“I love thee still.” Highlights From #TorDotRead’s First Discussion of The Goblin Emperor!

The Great Socially Distant Read of The Goblin Emperor kicked off last Wednesday with fantastic results! We shared a vibrant conversation with readers on Twitter, while maintaining a safe and healthy distance. You can look back at the whole discussion (and join this week’s!) at #TorDotReads, and in the meantime, we’ve rounded up some of the highlights of last week’s conversation.


While there are plenty of deep topics we’ll discuss as we get further into the story, the important thing at the outset is to say, again, and I can’t stress this enough, MAIA IS THE BEST. We were all excited to see that a lot of readers popped into the conversation just to squee about our favorite Goblin. For instance:

And this, which actually made us tear up a little:

And then there’s this assertion, which is cool and all but implies that there are angels other than Maia himself?


The Goblin…Cinnamon Roll? 



A few readers dug into Katherine Addison’s wonderful use of language, which conveys so much so quickly:

…while also taking the time to be pretty:

A few readers also commented on the complex formalities of Maia’s world can make the first chapters a little bumpy as you get used to the style.

Have you found the different forms of address difficult so far? Or have they become clearer as the book continues?


Fun with Tropes! 

One reader pointed out Addison’s deft subversion of tropes:


The Question of Setheris

We asked what readers thought of Maia’s Cousin Setheris, the foul-tempered man who raised Maia under a regime of sarcasm, insults, and even physical violence. The responses were as complex as Setheris himself, with one finding a Harry Potter connection:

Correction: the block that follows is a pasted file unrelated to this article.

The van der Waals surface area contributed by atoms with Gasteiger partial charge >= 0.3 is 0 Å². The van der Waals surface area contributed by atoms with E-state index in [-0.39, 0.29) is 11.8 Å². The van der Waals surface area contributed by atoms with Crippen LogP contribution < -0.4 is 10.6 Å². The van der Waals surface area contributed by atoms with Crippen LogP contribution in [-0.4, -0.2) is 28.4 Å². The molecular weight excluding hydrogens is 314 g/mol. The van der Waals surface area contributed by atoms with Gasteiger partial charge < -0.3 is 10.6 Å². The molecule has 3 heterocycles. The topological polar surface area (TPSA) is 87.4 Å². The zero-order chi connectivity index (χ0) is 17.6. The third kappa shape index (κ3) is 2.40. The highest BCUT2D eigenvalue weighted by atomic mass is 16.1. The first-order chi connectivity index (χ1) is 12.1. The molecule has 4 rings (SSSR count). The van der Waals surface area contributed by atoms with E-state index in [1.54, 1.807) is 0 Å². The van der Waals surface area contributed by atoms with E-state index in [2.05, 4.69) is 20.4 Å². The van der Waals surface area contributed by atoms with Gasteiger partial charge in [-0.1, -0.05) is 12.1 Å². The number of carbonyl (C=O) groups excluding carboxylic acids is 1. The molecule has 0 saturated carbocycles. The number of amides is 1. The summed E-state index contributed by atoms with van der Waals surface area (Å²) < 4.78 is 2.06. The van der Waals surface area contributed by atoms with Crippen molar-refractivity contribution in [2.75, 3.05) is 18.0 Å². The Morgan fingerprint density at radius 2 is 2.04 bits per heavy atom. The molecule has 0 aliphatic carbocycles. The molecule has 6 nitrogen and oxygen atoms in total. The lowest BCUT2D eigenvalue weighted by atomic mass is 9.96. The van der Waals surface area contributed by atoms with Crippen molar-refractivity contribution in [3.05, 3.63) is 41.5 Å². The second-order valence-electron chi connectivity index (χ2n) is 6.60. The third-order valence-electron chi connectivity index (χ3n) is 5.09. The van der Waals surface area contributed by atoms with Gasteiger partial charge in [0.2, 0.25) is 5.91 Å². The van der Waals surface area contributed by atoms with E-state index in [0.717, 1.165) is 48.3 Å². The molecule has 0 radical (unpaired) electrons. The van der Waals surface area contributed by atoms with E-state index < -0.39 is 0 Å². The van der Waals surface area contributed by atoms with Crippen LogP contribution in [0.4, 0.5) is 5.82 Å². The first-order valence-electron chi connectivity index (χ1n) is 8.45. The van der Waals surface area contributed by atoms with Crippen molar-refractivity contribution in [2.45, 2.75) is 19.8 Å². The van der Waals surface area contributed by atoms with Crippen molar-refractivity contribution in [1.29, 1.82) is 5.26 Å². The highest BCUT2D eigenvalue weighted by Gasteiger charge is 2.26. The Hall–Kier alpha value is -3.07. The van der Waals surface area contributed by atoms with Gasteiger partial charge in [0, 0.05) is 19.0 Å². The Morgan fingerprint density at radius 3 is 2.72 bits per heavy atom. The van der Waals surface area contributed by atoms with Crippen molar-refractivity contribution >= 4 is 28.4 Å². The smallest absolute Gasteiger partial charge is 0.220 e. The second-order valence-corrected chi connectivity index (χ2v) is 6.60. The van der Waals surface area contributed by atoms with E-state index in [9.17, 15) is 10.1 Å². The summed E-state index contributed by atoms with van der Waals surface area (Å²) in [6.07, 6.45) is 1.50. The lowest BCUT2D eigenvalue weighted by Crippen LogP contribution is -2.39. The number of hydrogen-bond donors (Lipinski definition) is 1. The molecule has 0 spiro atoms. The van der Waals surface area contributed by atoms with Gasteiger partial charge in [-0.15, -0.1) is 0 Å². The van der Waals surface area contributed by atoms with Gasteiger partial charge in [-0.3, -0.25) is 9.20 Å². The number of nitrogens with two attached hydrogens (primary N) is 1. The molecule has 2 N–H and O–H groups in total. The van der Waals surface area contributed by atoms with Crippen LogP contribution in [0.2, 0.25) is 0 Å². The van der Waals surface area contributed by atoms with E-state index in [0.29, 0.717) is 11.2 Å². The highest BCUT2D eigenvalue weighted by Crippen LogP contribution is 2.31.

And another focusing on how laser-sharp Addison’s depiction of an abusive situation truly is:

And of course some of us just want #JusticeForMaia.


Poisonous Pleasure

And while Setheris certainly can’t be seen as an ally of Maia’s, his harsh instruction, coupled with his father’s indifference, has forced Maia to learn how to draw certain lines when it comes to his family and his hostile court:


Reading in Isolation

And finally, a few readers picked up on why this particular book made for such an appealing read right now:

Thanks to all the readers for your thoughts! We’re so excited to check in again on Twitter at #TorDotReads, Wednesday at 2:00pm, where we’ll be discussing Chapters 5-10, “The Emperor’s Household,” “The Widow Empress,” “The Tomb of the Empress Chenelo,” “The Coronation of Edrehasivar VII,” “The Report of the Witnesses for The Wisdom of Choharo,” and “The Witness for the Dead.” We can’t wait to hear your thoughts!


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